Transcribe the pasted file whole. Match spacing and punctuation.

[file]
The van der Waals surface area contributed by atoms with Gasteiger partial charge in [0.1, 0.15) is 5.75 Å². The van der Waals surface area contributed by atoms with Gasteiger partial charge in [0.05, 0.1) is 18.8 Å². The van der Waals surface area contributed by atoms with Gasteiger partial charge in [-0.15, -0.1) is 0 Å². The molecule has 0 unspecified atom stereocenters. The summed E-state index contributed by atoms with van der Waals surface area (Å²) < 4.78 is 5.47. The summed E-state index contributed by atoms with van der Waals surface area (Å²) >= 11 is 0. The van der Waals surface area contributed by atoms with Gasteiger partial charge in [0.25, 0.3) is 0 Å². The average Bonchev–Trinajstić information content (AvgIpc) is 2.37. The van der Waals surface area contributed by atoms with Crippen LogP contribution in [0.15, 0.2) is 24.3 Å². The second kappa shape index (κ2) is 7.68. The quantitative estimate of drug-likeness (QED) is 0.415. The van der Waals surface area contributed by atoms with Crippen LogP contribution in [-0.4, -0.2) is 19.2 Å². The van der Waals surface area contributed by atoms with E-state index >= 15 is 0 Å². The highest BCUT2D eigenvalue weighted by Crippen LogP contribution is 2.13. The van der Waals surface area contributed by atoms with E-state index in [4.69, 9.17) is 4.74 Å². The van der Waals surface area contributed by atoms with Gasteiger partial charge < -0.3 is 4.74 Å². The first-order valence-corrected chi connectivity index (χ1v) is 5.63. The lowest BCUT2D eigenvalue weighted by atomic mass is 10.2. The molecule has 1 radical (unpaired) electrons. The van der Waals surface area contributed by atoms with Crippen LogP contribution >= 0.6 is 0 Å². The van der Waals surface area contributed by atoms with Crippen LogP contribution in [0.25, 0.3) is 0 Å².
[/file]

The van der Waals surface area contributed by atoms with Gasteiger partial charge in [0.1, 0.15) is 5.75 Å². The van der Waals surface area contributed by atoms with Gasteiger partial charge in [0.05, 0.1) is 18.8 Å². The van der Waals surface area contributed by atoms with Gasteiger partial charge in [-0.15, -0.1) is 0 Å². The molecule has 0 unspecified atom stereocenters. The summed E-state index contributed by atoms with van der Waals surface area (Å²) < 4.78 is 5.47. The summed E-state index contributed by atoms with van der Waals surface area (Å²) >= 11 is 0. The van der Waals surface area contributed by atoms with Gasteiger partial charge in [0.25, 0.3) is 0 Å². The average Bonchev–Trinajstić information content (AvgIpc) is 2.37. The van der Waals surface area contributed by atoms with Crippen LogP contribution in [0.15, 0.2) is 24.3 Å². The second kappa shape index (κ2) is 7.68. The quantitative estimate of drug-likeness (QED) is 0.415. The van der Waals surface area contributed by atoms with Crippen LogP contribution in [-0.4, -0.2) is 19.2 Å². The van der Waals surface area contributed by atoms with E-state index >= 15 is 0 Å². The highest BCUT2D eigenvalue weighted by Crippen LogP contribution is 2.13. The van der Waals surface area contributed by atoms with E-state index in [4.69, 9.17) is 4.74 Å². The van der Waals surface area contributed by atoms with Gasteiger partial charge < -0.3 is 4.74 Å². The first-order valence-corrected chi connectivity index (χ1v) is 5.63. The lowest BCUT2D eigenvalue weighted by atomic mass is 10.2. The molecule has 1 radical (unpaired) electrons. The van der Waals surface area contributed by atoms with Crippen LogP contribution >= 0.6 is 0 Å². The van der Waals surface area contributed by atoms with Crippen LogP contribution in [0.25, 0.3) is 0 Å².